A Contingent Approach for Project Management and Organisation: An Empirical Analysis

Maan Aljawder
2015, May
Published in: 
The University of Sydney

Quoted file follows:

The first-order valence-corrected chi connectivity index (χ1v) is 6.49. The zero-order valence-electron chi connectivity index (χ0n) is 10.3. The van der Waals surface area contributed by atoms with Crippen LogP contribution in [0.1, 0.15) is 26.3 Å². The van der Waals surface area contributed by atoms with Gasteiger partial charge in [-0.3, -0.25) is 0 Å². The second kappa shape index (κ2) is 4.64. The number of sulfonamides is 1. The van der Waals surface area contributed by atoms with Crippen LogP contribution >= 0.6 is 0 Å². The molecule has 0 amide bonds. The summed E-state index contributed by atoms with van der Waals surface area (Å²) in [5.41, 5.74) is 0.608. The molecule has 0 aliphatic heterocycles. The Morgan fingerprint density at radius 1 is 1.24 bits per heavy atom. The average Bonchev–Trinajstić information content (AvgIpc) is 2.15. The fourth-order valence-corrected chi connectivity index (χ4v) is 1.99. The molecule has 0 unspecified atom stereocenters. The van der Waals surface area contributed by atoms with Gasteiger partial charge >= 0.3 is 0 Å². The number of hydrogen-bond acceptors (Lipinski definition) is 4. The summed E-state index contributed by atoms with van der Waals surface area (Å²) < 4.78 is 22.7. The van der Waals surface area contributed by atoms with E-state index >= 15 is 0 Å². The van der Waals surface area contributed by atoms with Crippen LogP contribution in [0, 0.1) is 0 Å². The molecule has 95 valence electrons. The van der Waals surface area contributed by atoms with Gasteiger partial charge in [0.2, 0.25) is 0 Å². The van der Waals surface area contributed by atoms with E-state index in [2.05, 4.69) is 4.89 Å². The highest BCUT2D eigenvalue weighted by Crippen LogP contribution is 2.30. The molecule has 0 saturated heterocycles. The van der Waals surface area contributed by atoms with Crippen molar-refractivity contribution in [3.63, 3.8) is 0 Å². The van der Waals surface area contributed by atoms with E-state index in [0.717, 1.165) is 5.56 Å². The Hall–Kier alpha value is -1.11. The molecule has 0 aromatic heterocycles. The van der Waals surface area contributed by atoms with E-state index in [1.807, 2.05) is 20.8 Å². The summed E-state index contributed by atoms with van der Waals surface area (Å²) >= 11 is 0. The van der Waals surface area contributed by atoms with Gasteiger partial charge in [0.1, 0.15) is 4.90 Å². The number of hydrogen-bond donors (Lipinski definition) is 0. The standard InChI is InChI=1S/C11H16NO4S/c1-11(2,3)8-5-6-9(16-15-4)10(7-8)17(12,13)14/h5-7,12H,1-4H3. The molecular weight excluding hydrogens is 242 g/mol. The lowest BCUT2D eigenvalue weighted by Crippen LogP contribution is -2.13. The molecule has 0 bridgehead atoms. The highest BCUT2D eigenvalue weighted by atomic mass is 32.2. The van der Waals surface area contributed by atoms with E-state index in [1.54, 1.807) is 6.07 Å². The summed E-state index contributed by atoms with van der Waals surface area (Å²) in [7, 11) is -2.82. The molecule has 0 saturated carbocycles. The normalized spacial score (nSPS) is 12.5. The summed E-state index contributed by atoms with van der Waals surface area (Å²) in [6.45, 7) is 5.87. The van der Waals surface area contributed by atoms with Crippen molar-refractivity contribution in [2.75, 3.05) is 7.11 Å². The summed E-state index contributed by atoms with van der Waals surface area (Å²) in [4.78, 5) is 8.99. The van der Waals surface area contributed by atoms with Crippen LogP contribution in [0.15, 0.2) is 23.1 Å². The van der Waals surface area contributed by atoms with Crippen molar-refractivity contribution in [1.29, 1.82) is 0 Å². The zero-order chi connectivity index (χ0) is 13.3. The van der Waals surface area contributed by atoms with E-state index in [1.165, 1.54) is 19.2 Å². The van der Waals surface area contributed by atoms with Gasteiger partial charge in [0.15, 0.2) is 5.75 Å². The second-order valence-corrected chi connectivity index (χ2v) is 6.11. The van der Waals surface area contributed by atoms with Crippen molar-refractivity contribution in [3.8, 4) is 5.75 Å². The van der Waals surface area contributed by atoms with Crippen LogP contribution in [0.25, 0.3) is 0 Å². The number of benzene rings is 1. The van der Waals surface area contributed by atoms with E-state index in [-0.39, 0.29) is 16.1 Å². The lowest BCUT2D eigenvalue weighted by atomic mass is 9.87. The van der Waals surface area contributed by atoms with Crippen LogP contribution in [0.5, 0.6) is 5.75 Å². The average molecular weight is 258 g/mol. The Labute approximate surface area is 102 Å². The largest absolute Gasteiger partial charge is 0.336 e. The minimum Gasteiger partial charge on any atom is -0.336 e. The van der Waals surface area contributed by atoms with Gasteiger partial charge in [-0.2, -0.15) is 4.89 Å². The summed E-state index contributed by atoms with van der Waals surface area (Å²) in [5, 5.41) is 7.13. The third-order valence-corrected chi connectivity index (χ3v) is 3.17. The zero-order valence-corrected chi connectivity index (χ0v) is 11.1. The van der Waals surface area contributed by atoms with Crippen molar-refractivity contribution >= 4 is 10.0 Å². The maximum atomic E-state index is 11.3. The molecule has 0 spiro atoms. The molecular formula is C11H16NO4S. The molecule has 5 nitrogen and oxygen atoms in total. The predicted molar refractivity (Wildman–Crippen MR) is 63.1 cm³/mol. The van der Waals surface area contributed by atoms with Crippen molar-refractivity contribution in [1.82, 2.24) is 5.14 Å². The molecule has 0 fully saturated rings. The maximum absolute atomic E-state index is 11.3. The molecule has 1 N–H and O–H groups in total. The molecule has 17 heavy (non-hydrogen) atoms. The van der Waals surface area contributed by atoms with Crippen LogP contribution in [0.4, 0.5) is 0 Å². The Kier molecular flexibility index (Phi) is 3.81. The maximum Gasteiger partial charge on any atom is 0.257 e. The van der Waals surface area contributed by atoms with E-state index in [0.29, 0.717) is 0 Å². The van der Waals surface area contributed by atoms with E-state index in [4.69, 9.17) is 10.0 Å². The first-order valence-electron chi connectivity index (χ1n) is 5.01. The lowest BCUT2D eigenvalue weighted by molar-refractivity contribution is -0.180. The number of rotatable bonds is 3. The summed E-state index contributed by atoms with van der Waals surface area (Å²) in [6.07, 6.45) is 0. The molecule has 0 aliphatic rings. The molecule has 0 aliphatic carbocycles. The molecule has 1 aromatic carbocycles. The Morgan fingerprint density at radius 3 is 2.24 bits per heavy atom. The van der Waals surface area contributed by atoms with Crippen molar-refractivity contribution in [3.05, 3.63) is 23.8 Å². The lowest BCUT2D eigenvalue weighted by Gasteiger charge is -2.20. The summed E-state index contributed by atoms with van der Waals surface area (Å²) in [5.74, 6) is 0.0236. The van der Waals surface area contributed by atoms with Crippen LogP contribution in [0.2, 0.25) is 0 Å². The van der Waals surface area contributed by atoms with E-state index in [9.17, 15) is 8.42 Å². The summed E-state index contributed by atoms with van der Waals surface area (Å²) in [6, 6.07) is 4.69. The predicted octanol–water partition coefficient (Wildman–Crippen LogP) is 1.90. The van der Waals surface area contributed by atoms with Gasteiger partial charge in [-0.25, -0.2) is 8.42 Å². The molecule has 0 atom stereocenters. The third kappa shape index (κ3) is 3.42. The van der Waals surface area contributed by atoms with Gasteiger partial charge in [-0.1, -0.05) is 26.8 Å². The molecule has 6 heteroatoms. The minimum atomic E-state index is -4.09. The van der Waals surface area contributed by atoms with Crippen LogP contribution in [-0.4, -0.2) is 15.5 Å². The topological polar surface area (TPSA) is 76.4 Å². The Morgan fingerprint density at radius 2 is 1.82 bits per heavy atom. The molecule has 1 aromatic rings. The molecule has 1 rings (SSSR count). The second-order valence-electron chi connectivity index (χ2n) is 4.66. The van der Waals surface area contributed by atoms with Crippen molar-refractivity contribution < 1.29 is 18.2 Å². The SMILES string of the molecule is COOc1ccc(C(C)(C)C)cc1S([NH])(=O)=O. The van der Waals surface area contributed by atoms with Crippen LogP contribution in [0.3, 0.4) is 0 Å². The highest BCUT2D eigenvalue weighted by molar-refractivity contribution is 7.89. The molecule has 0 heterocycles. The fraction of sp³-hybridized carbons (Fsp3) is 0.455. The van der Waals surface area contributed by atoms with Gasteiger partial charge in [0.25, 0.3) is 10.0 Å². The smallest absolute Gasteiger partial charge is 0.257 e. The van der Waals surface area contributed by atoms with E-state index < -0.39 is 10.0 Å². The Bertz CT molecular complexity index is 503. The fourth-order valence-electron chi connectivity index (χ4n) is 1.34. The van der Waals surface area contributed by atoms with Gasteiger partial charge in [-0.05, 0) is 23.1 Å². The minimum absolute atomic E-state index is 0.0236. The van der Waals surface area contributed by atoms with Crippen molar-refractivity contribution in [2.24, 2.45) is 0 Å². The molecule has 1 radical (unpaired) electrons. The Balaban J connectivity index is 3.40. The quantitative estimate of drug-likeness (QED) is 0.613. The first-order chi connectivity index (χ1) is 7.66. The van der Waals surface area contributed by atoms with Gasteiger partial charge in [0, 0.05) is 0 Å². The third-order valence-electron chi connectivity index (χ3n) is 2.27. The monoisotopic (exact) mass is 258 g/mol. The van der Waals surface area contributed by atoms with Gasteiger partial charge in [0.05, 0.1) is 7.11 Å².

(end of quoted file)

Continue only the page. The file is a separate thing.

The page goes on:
The context in which projects operate constantly influences the way projects are structured and managed. Due to increasing movements owing to global development, projects are becoming dispersed on multi sites where people and tasks are distributed. Coupled with the inherent complexity of development, complex projects become even more complex. Thus, the location of work and complexity are considered contextual factors that moderate how projects are managed. Studying the impact of these factors on project performance is of significant importance. Therefore, the aim of this thesis is to contribute to the body of knowledge of project management research by offering a better understanding of the impacts of contextual factors on projects’ success. This is achieved through the development of a contingent model that has the potential to deal with the variability and constraints imposed by the extent of the location of work and project complexity. In this research, a model is proposed based on the assumptions of contingency theory. A contingent approach was adopted in order to theorise the influences of the work’s location and complexity as contingency factors on the relationship between structure and performance of projects. Moreover, the impact of ICT use on project performance and its mediating role between a project’s structure and performance was also addressed. A conceptual model was developed which divided projects into four types: Simple Co-located, Simple Dispersed, Complex Co-located, and Complex Dispersed projects. These types were the results of two continuums of project context: Location of Work and Project Complexity. Each quadrant (type) suggests that when a project’s location of work and complexity are at certain levels, its structural and technological characteristics are fitted in a certain way to achieve a successful project performance. Based on this model we tested a number of hypotheses. As a first phase of the empirical testing of the conceptual model, qualitative interviews were conducted. In this phase, experienced project managers and executives were interviewed and the outcomes were used to refine the operational path model and the measurement instrument. In the second phase, the measurement instrument, a self-administered questionnaire, was administered to two samples selected from two different groups of projects (Construction and Software Development) in 40 project-based organisations in the Kingdom of Bahrain. Data were collected, from 63 projects altogether, on team autonomy, ICT use, commitment to quality and project performance. PLS-SEM was used to analyse the data, validate the model, and to test the proposed hypotheses. The empirical results showed, at a path model level, differences between Simple Co-located and Complex Dispersed projects in terms of the composing elements of its path model’s constructs. As partially hypothesised in the operational path model, team autonomy in Complex Dispersed projects was found positively to affect a team’s commitment to quality but there was no evidence of its affecting the overall performance of the project. Surprisingly, in the Simple Co-located projects, the same positive relationship existed; this did not support the hypotheses of its relevant model. Our findings suggest that providing team members with a greater capacity to make decisions improves the commitment to quality but does not necessarily improve the ultimate performance of both Simple Co-located and Complex Dispersed projects. ICT use positive effect was evidenced on project performance for Complex Dispersed and Simple Co-located projects, and only on the team’s commitment to quality (a performance indicator of adherence and compliance to processes and procedures) in Complex Dispersed projects. Furthermore, in regard to the effect of utilising information technologies for the accomplishment of the project goals, ICT use was found to have no mediating effect between the team autonomy and commitment to quality in Complex Dispersed projects.